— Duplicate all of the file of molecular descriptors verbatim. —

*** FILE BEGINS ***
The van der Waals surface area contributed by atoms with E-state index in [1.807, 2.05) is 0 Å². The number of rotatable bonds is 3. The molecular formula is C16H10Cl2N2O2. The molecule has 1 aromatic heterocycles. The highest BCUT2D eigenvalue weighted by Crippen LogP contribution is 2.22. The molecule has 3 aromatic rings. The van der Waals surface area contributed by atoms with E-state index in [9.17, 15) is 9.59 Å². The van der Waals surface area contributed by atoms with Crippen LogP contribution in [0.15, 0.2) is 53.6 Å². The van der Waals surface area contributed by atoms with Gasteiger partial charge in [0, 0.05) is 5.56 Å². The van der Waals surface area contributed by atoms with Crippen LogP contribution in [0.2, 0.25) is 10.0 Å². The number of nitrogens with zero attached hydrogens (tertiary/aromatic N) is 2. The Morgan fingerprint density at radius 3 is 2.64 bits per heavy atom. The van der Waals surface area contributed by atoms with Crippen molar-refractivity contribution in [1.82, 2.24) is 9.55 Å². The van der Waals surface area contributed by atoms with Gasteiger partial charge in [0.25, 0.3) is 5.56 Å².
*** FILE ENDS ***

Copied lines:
The van der Waals surface area contributed by atoms with E-state index in [1.807, 2.05) is 0 Å². The number of rotatable bonds is 3. The molecular formula is C16H10Cl2N2O2. The molecule has 1 aromatic heterocycles. The highest BCUT2D eigenvalue weighted by Crippen LogP contribution is 2.22. The molecule has 3 aromatic rings. The van der Waals surface area contributed by atoms with E-state index in [9.17, 15) is 9.59 Å². The van der Waals surface area contributed by atoms with Crippen LogP contribution in [0.15, 0.2) is 53.6 Å². The van der Waals surface area contributed by atoms with Gasteiger partial charge in [0, 0.05) is 5.56 Å². The van der Waals surface area contributed by atoms with Crippen LogP contribution in [0.2, 0.25) is 10.0 Å². The number of nitrogens with zero attached hydrogens (tertiary/aromatic N) is 2. The Morgan fingerprint density at radius 3 is 2.64 bits per heavy atom. The van der Waals surface area contributed by atoms with Crippen molar-refractivity contribution in [1.82, 2.24) is 9.55 Å². The van der Waals surface area contributed by atoms with Gasteiger partial charge in [0.25, 0.3) is 5.56 Å².